Radio ratings: Finely chopped, stirred and spun

Radio audience figures can be sliced and diced. Last week’s release of the first quarter’s ratings was cut so many ways that even the bobby dazzler of the chopping board Jamie Oliver would have been impressed.

NewstalkZB could afford to play it straight (almost) with figures that showed breakfast host Mike Hosking has well-and-truly eclipsed RNZ’s Morning Report as the most-listened-to programme. It stated on its website that “already king of the airwaves” Hosking has “surged to a new record of more than half a million listeners”. His 511,700 listeners – compared to Morning Report’s 429,100 – was certainly worth crowing about.

So, too, was ZB’s place as the top commercial station in the GfK commercial survey with a cumulative weekly audience of 744,000 people. That, too, topped RNZ National’s weekly audience by 117,000 listeners, although ZB wouldn’t draw the parallel because the commercial broadcasters have assiduously avoided a single radio market survey where non-commercial audiences are included in the comparisons.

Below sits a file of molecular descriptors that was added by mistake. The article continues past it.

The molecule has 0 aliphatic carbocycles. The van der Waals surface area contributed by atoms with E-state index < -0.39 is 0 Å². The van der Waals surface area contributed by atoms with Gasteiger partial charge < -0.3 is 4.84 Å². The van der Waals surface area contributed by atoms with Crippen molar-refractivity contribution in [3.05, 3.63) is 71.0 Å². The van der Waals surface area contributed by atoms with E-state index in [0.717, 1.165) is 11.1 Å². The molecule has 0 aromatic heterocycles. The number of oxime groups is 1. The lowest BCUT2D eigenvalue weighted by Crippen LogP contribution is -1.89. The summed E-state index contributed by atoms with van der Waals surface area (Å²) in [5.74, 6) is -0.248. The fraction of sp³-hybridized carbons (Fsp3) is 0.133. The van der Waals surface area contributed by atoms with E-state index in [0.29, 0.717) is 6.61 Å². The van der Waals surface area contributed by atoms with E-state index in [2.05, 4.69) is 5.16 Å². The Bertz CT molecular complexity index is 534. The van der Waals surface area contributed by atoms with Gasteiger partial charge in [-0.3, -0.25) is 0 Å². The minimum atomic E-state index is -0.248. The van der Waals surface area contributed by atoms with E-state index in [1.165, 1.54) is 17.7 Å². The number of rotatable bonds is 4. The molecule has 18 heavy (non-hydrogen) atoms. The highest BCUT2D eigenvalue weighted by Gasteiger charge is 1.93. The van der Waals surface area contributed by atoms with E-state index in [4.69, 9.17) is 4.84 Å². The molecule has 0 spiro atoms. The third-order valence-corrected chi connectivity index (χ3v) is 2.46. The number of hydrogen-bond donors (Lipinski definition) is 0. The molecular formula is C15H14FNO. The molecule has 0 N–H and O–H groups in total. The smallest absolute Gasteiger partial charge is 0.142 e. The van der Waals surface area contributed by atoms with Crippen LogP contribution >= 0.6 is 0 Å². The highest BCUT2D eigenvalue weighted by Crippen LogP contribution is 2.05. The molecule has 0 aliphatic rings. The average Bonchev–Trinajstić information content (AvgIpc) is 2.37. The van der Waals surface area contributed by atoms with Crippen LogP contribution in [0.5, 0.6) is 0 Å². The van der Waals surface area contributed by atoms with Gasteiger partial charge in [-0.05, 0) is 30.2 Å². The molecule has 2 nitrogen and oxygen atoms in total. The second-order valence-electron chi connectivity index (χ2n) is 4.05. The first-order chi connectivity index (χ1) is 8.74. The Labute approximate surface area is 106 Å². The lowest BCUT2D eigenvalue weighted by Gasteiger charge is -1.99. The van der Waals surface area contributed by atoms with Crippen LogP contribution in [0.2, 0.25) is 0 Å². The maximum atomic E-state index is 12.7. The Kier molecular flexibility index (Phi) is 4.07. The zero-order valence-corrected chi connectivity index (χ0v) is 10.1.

However, what ZB and its sister, the New Zealand Herald, didn’t tell us was that in its biggest market – Auckland – both Hosking and the station’s overall audience  have come off the boil. The breakfast host’s share of audience in that market has dropped 4.6 percentage points to 30.3 per cent and his weekly cumulative audience is down by almost 6000 to 217,800. The station’s overall share in Auckland is down from 24.3 per cent to 21.5 per cent. Continue reading “Radio ratings: Finely chopped, stirred and spun”

New snap and crackle in breakfast radio

Santa has already sent my Christmas present, and I confess to taking a sneak peep. I can’t wait to fully unwrap the 2022 Breakfast Battle Royal.

Before we have vacuumed the sand out of the car and packed away the folding chairs, New Zealand broadcasters will be hard at work finessing the line-ups they offer in the most hotly contested and crowded part of the market.

It is the space where not only do the two broadcast television networks fight each other for audience but must also compete with radio stations that are determined to hook morning listeners before they start their commute to work. And, somewhere in that mix, newspaper publishers and news sites also are vying for eyeballs. Continue reading “New snap and crackle in breakfast radio”

Ego poisons radio’s culture

Commercial radio really must stop feeding the Ego Monster.

By over-inflating the self-worth of some of their employees, the broadcasters create risks for the public, toxic environments, and rods for their own backs.

The problem is not limited to radio hosts, although they are the most obvious manifestation of the abnormality. It affects executives and, indeed, anyone in the organisation who buys into the belief that they are personally contributing to success in the latest audience ratings. Continue reading “Ego poisons radio’s culture”